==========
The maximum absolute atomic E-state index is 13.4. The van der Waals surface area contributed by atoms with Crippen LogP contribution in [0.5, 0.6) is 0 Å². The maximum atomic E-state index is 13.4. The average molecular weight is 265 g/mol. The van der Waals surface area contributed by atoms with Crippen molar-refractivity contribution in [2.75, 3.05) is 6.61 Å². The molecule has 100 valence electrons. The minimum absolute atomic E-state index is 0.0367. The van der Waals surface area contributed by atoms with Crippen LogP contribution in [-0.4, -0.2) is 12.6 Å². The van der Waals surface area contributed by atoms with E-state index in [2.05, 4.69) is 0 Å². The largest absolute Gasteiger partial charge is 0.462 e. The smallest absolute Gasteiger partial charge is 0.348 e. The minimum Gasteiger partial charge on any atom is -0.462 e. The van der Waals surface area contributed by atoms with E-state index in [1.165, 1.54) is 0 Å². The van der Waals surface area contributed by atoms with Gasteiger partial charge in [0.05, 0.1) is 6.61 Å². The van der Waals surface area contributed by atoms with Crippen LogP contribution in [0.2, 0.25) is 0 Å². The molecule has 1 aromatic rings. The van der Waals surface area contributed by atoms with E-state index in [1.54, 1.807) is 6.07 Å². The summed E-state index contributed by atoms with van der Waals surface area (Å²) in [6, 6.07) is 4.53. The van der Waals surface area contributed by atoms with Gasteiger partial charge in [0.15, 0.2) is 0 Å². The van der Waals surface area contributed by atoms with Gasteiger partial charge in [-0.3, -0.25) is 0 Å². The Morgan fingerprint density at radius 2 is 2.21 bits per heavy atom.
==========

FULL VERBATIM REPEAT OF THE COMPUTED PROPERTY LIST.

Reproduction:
The maximum absolute atomic E-state index is 13.4. The van der Waals surface area contributed by atoms with Crippen LogP contribution in [0.5, 0.6) is 0 Å². The maximum atomic E-state index is 13.4. The average molecular weight is 265 g/mol. The van der Waals surface area contributed by atoms with Crippen molar-refractivity contribution in [2.75, 3.05) is 6.61 Å². The molecule has 100 valence electrons. The minimum absolute atomic E-state index is 0.0367. The van der Waals surface area contributed by atoms with Crippen LogP contribution in [-0.4, -0.2) is 12.6 Å². The van der Waals surface area contributed by atoms with E-state index in [2.05, 4.69) is 0 Å². The largest absolute Gasteiger partial charge is 0.462 e. The smallest absolute Gasteiger partial charge is 0.348 e. The minimum Gasteiger partial charge on any atom is -0.462 e. The van der Waals surface area contributed by atoms with E-state index in [1.165, 1.54) is 0 Å². The van der Waals surface area contributed by atoms with Gasteiger partial charge in [0.05, 0.1) is 6.61 Å². The van der Waals surface area contributed by atoms with Crippen LogP contribution in [0.2, 0.25) is 0 Å². The molecule has 1 aromatic rings. The van der Waals surface area contributed by atoms with E-state index in [1.54, 1.807) is 6.07 Å². The summed E-state index contributed by atoms with van der Waals surface area (Å²) in [6, 6.07) is 4.53. The van der Waals surface area contributed by atoms with Gasteiger partial charge in [0.15, 0.2) is 0 Å². The van der Waals surface area contributed by atoms with Gasteiger partial charge in [-0.3, -0.25) is 0 Å². The Morgan fingerprint density at radius 2 is 2.21 bits per heavy atom.